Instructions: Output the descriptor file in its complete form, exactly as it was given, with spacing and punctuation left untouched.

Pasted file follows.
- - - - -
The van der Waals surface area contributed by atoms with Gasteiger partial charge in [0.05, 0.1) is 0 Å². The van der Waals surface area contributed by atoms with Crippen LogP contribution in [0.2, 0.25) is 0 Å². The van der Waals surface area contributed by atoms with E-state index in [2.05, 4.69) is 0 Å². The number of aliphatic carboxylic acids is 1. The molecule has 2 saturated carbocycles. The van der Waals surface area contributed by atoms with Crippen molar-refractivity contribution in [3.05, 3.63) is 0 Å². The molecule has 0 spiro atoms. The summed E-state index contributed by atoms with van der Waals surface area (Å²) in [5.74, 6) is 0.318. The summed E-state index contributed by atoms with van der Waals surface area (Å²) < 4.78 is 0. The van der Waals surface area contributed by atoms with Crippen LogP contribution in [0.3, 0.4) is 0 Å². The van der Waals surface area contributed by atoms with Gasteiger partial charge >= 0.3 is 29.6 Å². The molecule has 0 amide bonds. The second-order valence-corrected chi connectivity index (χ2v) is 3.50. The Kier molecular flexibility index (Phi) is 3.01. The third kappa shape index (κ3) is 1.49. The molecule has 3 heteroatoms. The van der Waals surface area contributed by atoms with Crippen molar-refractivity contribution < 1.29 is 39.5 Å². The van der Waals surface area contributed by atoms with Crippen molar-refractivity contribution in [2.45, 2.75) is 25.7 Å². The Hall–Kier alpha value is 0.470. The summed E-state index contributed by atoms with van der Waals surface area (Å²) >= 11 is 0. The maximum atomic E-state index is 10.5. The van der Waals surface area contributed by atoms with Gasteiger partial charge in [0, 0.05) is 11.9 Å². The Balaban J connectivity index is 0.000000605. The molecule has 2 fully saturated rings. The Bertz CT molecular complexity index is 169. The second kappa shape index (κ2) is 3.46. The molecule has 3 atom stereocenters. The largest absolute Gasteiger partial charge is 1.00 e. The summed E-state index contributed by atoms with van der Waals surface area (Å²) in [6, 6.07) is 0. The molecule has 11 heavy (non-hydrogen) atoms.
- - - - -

The van der Waals surface area contributed by atoms with Gasteiger partial charge in [0.05, 0.1) is 0 Å². The van der Waals surface area contributed by atoms with Crippen LogP contribution in [0.2, 0.25) is 0 Å². The van der Waals surface area contributed by atoms with E-state index in [2.05, 4.69) is 0 Å². The number of aliphatic carboxylic acids is 1. The molecule has 2 saturated carbocycles. The van der Waals surface area contributed by atoms with Crippen molar-refractivity contribution in [3.05, 3.63) is 0 Å². The molecule has 0 spiro atoms. The summed E-state index contributed by atoms with van der Waals surface area (Å²) in [5.74, 6) is 0.318. The summed E-state index contributed by atoms with van der Waals surface area (Å²) < 4.78 is 0. The van der Waals surface area contributed by atoms with Crippen LogP contribution in [0.3, 0.4) is 0 Å². The van der Waals surface area contributed by atoms with Gasteiger partial charge >= 0.3 is 29.6 Å². The molecule has 0 amide bonds. The second-order valence-corrected chi connectivity index (χ2v) is 3.50. The Kier molecular flexibility index (Phi) is 3.01. The third kappa shape index (κ3) is 1.49. The molecule has 3 heteroatoms. The van der Waals surface area contributed by atoms with Crippen molar-refractivity contribution < 1.29 is 39.5 Å². The van der Waals surface area contributed by atoms with Crippen molar-refractivity contribution in [2.45, 2.75) is 25.7 Å². The Hall–Kier alpha value is 0.470. The summed E-state index contributed by atoms with van der Waals surface area (Å²) >= 11 is 0. The maximum atomic E-state index is 10.5. The van der Waals surface area contributed by atoms with Gasteiger partial charge in [0, 0.05) is 11.9 Å². The Balaban J connectivity index is 0.000000605. The molecule has 2 fully saturated rings. The Bertz CT molecular complexity index is 169. The second kappa shape index (κ2) is 3.46. The molecule has 3 atom stereocenters. The largest absolute Gasteiger partial charge is 1.00 e. The summed E-state index contributed by atoms with van der Waals surface area (Å²) in [6, 6.07) is 0. The molecule has 11 heavy (non-hydrogen) atoms.